A slightly lesser light among towering figures of early Southern Baptists like James P. Boyce stands the magnificent Texan, Benajah Harvey Carroll (1843-1914). While Carroll died a Texan he was born in Mississippi. And his greatest contribution to Baptist life was his assistance in founding the Southwestern Baptist Theological Seminary in 1908.
When we read Carroll alongside Boyce, the difference remains stunning. Boyce was a trained systematician who undeniably bore and gladly wore the brand-marks of his Princetonian mentors, Warfield and Hodge. A well-ordered theological system fills Boyce’s literary tank.
Contrarily, to read Carroll is to read what can only be called by many today a hopelessly addicted biblicist. System or no system, good system or bad system could not latch on to either Carroll’s mind or heart. He wed himself solely to what the Bible reveals rather than what a man could reason. Now this is not to imply Boyce possessed neither biblical conviction nor commitment. Rather for Boyce, it seems his theological method focused more on systematizing and reasoning while Carroll’s methodical center was biblical exegesis.
Below is a commentary Carroll wrote on a brief section in Boyce’s theology textbook which illustrates nicely the distinction just made between these two Baptist giants.. Carroll’s remarks are found amidst his general comments on Ephesians 1:15-21 in his popular An Interpretation of the English Bible: Colossians, Ephesians, and Hebrews (emphasis original):
I hold James P. Boyce to be the greatest all-around Baptist ever produced by the South. While in his Systematic Theology he teaches that expiation of the sins of all men must mean universal salvation, yet before he closes his discussion he uses these remarkable words, which I cite:
(1) While for the elect he made an actual atonement, by which they are actually reconciled to God, and because of which are made the subjects of the special divine grace by which they became believers in Christ, and are justified through him.
(2) Christ at the same time and in the same work, wrought out a means of reconciliation for all men, which removed every legal obstacle to their salvation, upon their acceptance of the same conditions upon which the salvation is given to the elect. Abstract of Theology, revised by F. H. Kerfoot, p. 296.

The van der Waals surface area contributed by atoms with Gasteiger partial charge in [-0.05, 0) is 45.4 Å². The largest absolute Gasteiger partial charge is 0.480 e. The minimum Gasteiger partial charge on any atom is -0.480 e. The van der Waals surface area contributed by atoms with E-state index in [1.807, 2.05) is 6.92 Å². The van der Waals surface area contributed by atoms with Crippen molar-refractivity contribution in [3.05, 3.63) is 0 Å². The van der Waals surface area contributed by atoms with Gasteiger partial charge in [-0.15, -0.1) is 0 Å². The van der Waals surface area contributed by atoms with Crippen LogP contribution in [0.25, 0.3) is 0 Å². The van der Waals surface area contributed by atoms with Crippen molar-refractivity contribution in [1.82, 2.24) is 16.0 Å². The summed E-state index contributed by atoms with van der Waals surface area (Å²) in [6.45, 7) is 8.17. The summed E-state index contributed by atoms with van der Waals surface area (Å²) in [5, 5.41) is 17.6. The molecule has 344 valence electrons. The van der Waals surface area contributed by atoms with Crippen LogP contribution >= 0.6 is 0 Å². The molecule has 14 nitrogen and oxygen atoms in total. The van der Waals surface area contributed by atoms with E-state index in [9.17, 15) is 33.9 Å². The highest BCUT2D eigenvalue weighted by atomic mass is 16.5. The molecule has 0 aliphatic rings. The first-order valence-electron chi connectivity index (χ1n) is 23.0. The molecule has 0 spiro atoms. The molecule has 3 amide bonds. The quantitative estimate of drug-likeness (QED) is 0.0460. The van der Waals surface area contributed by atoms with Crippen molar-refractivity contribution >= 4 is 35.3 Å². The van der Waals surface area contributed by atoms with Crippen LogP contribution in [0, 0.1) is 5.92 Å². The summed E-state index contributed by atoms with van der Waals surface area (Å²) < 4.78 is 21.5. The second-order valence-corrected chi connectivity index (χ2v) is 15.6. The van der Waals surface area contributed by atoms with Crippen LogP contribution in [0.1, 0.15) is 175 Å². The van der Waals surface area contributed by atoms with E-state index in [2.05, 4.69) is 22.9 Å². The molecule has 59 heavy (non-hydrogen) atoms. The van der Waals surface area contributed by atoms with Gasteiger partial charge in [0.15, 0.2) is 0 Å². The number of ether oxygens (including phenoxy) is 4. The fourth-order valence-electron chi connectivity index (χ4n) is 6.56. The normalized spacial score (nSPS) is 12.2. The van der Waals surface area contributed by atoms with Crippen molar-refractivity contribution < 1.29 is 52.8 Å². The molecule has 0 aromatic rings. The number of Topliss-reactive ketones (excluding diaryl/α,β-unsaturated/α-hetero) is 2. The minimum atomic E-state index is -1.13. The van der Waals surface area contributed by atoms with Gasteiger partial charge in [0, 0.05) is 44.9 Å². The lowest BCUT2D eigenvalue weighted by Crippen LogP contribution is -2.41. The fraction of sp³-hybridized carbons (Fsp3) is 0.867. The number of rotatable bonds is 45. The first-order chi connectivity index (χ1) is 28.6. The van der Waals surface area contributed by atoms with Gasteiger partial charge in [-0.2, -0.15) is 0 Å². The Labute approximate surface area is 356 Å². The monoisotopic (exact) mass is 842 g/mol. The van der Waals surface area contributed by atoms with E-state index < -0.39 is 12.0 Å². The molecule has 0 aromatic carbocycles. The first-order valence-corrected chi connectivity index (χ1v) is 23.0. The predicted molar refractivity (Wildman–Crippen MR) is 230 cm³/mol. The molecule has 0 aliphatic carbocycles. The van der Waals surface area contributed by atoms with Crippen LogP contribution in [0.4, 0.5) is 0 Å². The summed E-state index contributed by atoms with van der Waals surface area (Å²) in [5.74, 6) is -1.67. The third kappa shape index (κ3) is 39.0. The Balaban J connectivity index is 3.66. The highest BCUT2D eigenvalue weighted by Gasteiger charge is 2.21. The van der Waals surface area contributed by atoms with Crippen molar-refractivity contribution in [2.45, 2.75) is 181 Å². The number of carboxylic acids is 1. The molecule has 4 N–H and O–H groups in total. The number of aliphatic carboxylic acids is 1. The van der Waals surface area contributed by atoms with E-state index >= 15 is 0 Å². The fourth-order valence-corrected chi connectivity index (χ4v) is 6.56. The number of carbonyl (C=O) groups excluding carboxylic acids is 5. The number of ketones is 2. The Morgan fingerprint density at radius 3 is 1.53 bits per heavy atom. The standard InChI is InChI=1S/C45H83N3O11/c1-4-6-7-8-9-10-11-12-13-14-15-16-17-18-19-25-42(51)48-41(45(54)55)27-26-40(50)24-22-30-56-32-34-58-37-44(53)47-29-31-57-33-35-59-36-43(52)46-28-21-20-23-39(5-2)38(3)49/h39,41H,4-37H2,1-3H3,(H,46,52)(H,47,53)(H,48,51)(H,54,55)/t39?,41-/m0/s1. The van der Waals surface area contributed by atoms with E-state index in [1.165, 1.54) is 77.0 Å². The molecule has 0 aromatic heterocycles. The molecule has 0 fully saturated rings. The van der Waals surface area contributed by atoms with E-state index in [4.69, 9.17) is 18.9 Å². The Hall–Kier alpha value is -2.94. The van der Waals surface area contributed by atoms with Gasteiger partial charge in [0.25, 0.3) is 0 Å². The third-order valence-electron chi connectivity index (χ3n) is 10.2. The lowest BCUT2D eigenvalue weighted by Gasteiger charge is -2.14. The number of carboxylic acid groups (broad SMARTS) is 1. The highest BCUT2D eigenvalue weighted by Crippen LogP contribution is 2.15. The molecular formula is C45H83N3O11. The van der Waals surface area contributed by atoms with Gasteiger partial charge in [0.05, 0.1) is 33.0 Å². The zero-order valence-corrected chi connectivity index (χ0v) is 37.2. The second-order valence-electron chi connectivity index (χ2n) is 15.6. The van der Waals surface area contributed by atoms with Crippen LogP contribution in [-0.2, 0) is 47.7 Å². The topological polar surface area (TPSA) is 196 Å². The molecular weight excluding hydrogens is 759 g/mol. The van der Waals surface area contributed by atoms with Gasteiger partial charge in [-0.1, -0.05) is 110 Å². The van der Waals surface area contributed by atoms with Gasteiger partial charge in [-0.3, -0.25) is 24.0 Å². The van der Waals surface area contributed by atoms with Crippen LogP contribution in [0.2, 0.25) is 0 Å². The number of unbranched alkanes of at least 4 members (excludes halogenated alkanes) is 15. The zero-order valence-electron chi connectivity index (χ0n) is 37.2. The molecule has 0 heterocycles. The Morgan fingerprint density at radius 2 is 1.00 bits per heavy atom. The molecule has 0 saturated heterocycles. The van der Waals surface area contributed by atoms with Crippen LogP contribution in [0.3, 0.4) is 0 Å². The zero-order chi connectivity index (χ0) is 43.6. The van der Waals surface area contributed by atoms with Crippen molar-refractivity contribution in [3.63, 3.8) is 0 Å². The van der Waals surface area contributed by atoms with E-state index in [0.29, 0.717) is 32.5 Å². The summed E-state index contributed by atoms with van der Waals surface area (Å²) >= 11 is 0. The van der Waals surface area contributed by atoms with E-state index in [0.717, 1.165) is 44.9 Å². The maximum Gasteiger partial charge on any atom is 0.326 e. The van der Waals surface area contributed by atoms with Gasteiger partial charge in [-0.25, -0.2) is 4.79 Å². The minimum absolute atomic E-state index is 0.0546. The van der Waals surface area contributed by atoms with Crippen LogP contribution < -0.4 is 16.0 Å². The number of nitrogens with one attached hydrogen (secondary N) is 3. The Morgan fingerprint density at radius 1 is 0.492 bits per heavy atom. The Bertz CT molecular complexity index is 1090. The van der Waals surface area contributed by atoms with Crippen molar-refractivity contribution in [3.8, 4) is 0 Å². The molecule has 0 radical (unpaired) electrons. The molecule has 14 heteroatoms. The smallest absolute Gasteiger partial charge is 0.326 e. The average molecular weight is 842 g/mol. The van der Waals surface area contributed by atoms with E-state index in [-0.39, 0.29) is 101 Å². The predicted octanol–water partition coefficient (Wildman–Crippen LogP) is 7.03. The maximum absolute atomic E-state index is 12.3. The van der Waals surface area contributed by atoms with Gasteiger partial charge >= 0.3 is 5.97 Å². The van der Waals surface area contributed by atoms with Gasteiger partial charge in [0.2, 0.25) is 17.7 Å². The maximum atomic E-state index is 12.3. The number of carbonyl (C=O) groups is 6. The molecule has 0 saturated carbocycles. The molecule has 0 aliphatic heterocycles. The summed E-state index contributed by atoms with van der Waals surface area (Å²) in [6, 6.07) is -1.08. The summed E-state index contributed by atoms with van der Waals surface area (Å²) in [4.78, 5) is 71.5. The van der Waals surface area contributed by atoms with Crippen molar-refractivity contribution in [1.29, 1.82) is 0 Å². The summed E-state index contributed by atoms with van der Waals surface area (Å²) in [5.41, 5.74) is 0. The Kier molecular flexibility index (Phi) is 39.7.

(3) On page 297 he says, The atoning work of Christ was not sufficient for the salvation of man. That work was only Godward, and only removed all the obstacles in the way of God’s pardon of the sinner. But the sinner is also at enmity with God, and must be brought to accept salvation, and must learn to love and serve God. It is the special work of the Holy Spirit to bring this about. The first step here is to make known to man the gospel, which contains the glad tidings of salvation, under such influences as ought to lead to its acceptance.
For the purpose of comment I mark these paragraphs (1), (2), and (3). It seems difficult to reconcile (1) with (3) but (2) and (3) are in perfect harmony. In (1) he says that “for the elect he made actual atonement” … “they were actually reconciled to God.” But in (3) he says that “the atoning work was not sufficient for the salvation of man, that work was only Godward, and only removed all the obstacles in the way of God’s pardon for the sinner.” This language applies of course to the elect. But in (2) he says, “Christ wrought out a means of reconciliation for all men which removed every legal obstacle to their salvation.” Then for the elect the atonement “was not sufficient for the salvation of man” and “only removed all the obstacles in the way of God’s pardon for the sinner,” and if for the nonelect the atonement wrought out a means of reconciliation,” “removing every legal obstacle to their salvation,” what is the difference Godward? What is the difference so far as Christ’s work is concerned? Does not the difference come in the Spirit’s work in connection with the application of the atonement and the ministry of reconciliation? Do election and foreordination become operative toward atonement or toward acceptance of the atonement? These questions are submitted for consideration in the realm of the study of systematic theology. The author does not dogmatize on them.
Carroll goes on to offer his reservations in dealing with subjects which he felt only philosophy could answer, or more true to Carroll, only subjects about which philosophy could speculate. He ends with an exhortation to commit ourselves in taking all the Scripture says and nothing more. In other words, Carroll desired biblical exegesis to precede and ground all theological conclusions. For him, systematic theology intentionally took second string to textual fidelity.
Hear Carroll’s desperately needed words in a day and age when far too many of us search for texts to backup our already preconceived theology:
Let us do with this or any other philosophy what we will, but let us not hesitate to accept all that the Scriptures teach on this matter. When we read John 10:14-16; 11:26-29; Acts 13:48; Romans 8:28-29; Ephesians 5:25-32, let us not abate one jot of their clear teaching of Christ’s death for the elect and their certain salvation. And when we read John 1:29; 3:16; 1 Timothy 4:10; Hebrews 2:9; 1 John 2:2; Ezekiel 33: 11; Matthew 28:19; 1 Timothy 2:4, let us beware lest our theory, or philosophy, of the atonement constrain us to question God’s sincerity, and disobey his commands. There are many true things in and out of the Bible beyond our satisfactory explanation. Let faith apprehend even where the finite mind cannot comprehend.